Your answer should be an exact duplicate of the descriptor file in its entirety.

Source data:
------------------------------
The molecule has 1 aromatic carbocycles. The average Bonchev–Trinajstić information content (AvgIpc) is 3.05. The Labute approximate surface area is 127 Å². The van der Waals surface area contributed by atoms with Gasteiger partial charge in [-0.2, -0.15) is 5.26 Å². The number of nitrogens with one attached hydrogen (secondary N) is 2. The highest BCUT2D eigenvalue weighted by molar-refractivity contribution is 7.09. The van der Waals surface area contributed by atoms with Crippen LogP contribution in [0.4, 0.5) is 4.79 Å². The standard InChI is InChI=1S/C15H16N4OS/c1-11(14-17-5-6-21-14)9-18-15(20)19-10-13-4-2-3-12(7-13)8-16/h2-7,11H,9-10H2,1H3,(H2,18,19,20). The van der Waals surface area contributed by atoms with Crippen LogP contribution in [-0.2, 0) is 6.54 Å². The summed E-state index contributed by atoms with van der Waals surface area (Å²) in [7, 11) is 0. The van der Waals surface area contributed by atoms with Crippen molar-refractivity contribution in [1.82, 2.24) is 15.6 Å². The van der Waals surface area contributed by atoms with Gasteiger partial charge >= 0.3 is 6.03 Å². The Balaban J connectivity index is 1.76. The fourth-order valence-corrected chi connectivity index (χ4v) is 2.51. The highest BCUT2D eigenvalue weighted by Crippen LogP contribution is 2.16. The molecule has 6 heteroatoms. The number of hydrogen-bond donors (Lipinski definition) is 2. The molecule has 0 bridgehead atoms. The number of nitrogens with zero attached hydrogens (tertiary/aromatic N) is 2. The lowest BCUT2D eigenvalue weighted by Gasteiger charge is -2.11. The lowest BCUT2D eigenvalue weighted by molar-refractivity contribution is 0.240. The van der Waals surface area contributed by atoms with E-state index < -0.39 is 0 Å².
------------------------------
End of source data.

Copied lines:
The molecule has 1 aromatic carbocycles. The average Bonchev–Trinajstić information content (AvgIpc) is 3.05. The Labute approximate surface area is 127 Å². The van der Waals surface area contributed by atoms with Gasteiger partial charge in [-0.2, -0.15) is 5.26 Å². The number of nitrogens with one attached hydrogen (secondary N) is 2. The highest BCUT2D eigenvalue weighted by molar-refractivity contribution is 7.09. The van der Waals surface area contributed by atoms with Crippen LogP contribution in [0.4, 0.5) is 4.79 Å². The standard InChI is InChI=1S/C15H16N4OS/c1-11(14-17-5-6-21-14)9-18-15(20)19-10-13-4-2-3-12(7-13)8-16/h2-7,11H,9-10H2,1H3,(H2,18,19,20). The van der Waals surface area contributed by atoms with Crippen LogP contribution in [-0.2, 0) is 6.54 Å². The summed E-state index contributed by atoms with van der Waals surface area (Å²) in [7, 11) is 0. The van der Waals surface area contributed by atoms with Crippen molar-refractivity contribution in [1.82, 2.24) is 15.6 Å². The van der Waals surface area contributed by atoms with Gasteiger partial charge >= 0.3 is 6.03 Å². The Balaban J connectivity index is 1.76. The fourth-order valence-corrected chi connectivity index (χ4v) is 2.51. The highest BCUT2D eigenvalue weighted by Crippen LogP contribution is 2.16. The molecule has 6 heteroatoms. The number of hydrogen-bond donors (Lipinski definition) is 2. The molecule has 0 bridgehead atoms. The number of nitrogens with zero attached hydrogens (tertiary/aromatic N) is 2. The lowest BCUT2D eigenvalue weighted by Gasteiger charge is -2.11. The lowest BCUT2D eigenvalue weighted by molar-refractivity contribution is 0.240. The van der Waals surface area contributed by atoms with E-state index < -0.39 is 0 Å².